According to a study published in the July 15 issue of the Journal of Clinical Oncology, genes expressed in benign tissue adjacent to prostate cancer tissue are much more similar to those expressed in prostate cancer tissue than previously thought.
This finding, the first of its kind, may help predict populations both at risk for prostate cancer and for disease progression based on gene expression patterns, say researchers at the University of Pittsburgh.
"It is not clear what molecular events are responsible for the progression of prostate cancer to a lethal form of the disease," said Jian-Hua Luo, M.D., Ph.D., senior author of the study and assistant professor, department of pathology, University of Pittsburgh School of Medicine. "But by exploring the biology of prostate cancer through the identification of genes and patterns of gene expression, we can more precisely understand what genetic changes cause the disease to progress and develop therapeutic targets to prevent its progression at an earlier stage."
In the study, Dr. Luo, also director of the gene array laboratory at the University of Pittsburgh, and colleagues used high throughput quantitative analysis to genetically profile prostate cancer tissue and noncancerous prostate tissue samples. They analyzed 152 human tissue samples including 66 samples of prostate cancer tissue, 60 samples of benign prostate tissue adjacent to the tumor, 23 samples of donor prostate tissue free of genitourinary disease and three prostate cancer cell lines. Through the analysis, the researchers identified a set of 671 genes whose expression levels were significantly altered in prostate cancer tissue compared to disease-free tissue and found that patterns of gene expression in benign adjacent prostate tissue were much more similar to prostate cancer tissue than to disease-free tissue.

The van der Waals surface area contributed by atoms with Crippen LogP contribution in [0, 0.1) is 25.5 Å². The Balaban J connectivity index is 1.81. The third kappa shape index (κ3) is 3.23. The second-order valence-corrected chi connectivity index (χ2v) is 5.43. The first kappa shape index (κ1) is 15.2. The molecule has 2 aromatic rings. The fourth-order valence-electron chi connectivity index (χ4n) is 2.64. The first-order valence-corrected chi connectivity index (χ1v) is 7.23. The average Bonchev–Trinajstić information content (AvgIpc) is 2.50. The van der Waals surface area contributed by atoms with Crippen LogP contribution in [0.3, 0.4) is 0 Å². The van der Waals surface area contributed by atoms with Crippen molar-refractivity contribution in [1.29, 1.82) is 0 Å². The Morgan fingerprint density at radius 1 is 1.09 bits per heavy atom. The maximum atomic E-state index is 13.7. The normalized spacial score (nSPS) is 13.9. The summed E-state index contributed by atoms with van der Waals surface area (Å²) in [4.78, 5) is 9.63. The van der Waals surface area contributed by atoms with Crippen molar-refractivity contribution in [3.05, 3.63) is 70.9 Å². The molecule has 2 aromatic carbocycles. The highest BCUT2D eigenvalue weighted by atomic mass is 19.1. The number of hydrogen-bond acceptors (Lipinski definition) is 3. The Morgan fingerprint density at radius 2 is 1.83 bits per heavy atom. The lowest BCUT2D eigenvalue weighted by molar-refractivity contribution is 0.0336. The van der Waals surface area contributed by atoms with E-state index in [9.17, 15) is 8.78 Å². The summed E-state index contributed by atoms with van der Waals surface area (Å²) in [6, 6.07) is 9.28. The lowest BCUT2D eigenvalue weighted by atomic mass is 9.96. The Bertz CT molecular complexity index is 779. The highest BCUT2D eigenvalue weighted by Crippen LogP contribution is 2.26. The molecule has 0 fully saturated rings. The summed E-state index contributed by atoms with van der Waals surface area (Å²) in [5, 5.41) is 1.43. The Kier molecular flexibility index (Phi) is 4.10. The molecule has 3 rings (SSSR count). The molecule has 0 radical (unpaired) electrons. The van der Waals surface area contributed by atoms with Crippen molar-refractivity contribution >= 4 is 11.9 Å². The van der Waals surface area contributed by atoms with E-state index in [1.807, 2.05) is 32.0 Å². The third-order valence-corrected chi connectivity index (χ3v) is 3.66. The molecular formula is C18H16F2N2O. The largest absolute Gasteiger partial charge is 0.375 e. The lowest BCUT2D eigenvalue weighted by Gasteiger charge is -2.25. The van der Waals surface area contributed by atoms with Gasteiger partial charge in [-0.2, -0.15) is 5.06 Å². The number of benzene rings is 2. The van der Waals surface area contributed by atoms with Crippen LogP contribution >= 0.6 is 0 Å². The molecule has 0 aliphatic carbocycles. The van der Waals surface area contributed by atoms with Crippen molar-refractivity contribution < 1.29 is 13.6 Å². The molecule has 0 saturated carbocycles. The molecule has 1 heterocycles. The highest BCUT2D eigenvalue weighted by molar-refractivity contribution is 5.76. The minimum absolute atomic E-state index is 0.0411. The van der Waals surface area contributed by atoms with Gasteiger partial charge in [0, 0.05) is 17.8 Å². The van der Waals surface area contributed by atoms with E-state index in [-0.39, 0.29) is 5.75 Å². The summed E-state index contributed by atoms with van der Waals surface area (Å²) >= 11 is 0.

According to Dr. Luo, the gene expression patterns of benign adjacent tissue were significantly overlapped with those of prostate cancer and distinctly different than the disease-free tissue. Furthermore, the adjacent tissue was so genetically altered that it resembled a cancer field effect, undergoing genetic changes similar to prostate cancer, even though it was morphologically benign tissue.
"It appears that genetic alterations in the prostate occur in parts of the gland that otherwise look benign," said Joel Nelson, M.D., professor and chairman, department of urology, University of Pittsburgh and co-author of the study. "We have long suspected a so-called field change in the prostate gland containing cancer, meaning some alteration has occurred throughout the prostate tissue. This study lends support for such a hypothesis."
The researchers also created a gene model using GeneSpringTM software to predict the aggressiveness of the disease and found that the expression profile model was more than 80 percent accurate in predicting the aggressiveness of the disease.
"Since only a fraction of prostate cancers are metastatic, identifying variables that predict the behavior of a prostate cancer tumor based on gene expression patterns should prove important in clinical management of the disease," said Dr. Luo. "The results of this study are a first step in that direction."